Thursday, February 25, 2010

A blog about not giving up on your creative dreams

The other day a good friend of mine, an amazingly talented artist, called me up and told me she was thinking about giving up on her dreams of an art career and pursuing nursing instead. I promptly talked her out of that idea; she’s been dreaming of being a professional artist since I met her 13 years ago and she is not the type of person who would be able to do all the things nurses do. But while I was talking her down off the ledge, I realized I had a lot to say on the subject of “pursuing a career in the creative industry” and I thought it was something worth sharing.

I should start by saying that my friend called because she was doubting her abilities. She looked around and saw artists who were “better” than her, she kept hearing how hard it was to make a living being a professional artist, and she saw how miserable her boyfriend, a professional artist, was. As a creative person myself (my medium being the written word) I could really relate to how she was feeling; how a lot of artists (visual, written, etc) must feel while trying to achieve their dreams and work their way to…maybe not even the top, but somewhere safe, comfortable, or stable enough to build a life around. I wanted to put this advice out there for those creative people (to be referred to from here on out under the umbrella term ‘artists’ because that’s what they are, no matter the medium), including my friend, so they have something to think about when they start to doubt themselves. Hell…so that I can have something to think about when I start to doubt myself.

Firstly, there are always going to be artists who are “better” than you. I put better in quotation marks because art is very subjective and one person can love a work of art and another person can hate it just as passionately. The key is to be happy with your own art and be able to find a job or career path that suits your particular brand or style of art. If you work hard enough and you have passion and a willingness to learn and grow, you will have options. And in the meantime, it isn’t going to help you to compare yourself to the competition. Be inspired by them, learn from them, but don’t be intimidated by their presence. Remember that for every artist whose work intimidates you, there may be an artist who is equally intimidated by your work.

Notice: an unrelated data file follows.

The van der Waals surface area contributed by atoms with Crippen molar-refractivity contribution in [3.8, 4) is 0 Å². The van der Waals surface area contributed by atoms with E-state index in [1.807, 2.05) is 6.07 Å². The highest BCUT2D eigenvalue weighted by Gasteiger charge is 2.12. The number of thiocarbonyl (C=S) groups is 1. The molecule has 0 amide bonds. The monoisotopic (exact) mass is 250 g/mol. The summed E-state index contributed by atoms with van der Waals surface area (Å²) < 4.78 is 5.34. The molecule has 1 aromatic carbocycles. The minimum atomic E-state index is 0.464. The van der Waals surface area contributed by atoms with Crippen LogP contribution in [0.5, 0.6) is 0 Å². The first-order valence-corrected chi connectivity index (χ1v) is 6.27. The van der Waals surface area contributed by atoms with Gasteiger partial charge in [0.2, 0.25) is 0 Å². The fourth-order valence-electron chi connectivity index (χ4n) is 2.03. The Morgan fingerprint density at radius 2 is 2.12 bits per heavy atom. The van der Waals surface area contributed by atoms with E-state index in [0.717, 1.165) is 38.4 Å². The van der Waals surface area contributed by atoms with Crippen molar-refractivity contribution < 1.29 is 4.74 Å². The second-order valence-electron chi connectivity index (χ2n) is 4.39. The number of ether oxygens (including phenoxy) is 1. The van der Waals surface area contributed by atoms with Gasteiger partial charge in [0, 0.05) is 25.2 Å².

I do want to acknowledge that it is hard out there for artists to make a living. That’s a fact and I won’t gloss over that. It takes a lot of persistence, determination, hard work and talent, and (sometimes) a certain amount of luck to become a successful artist. The thing is you can’t just go forward thinking “I want to make a living being an artist.” You have to be smart about it. What are your particular strengths when it comes to your art? If you want to make a living in your art, is there a way to do so without being a starving artist? When I graduated from high school, all I wanted to do was be a writer. I went to college because it was expected of me but I got an English degree (Writing Concentration) because I figured I’d learn for four years and by the time I graduated I’d have a book written, a publishing deal and enough money to live off of. In hindsight and after years of working in publishing, that’s a laughable goal. But when I got to my senior year of undergrad and had nothing worth publishing, I had to think outside the box. Sure I wanted to be a writer but what could I do for a living that was related to my art? At times I just wished I could read for a living. I loved books so much. It was that wish that led me to become an editor. It was a job related to writing, it required me to use my skills as both an avid reader and a writer, and it was something I was passionate about. And the deeper into that career path I got, the more my passion grew. I had found a way to make a living (bupkis at first, sure, but still more than I was making as an unpublished writer) while working with the written word on my terms, even if it wasn’t what I had initially set out to do.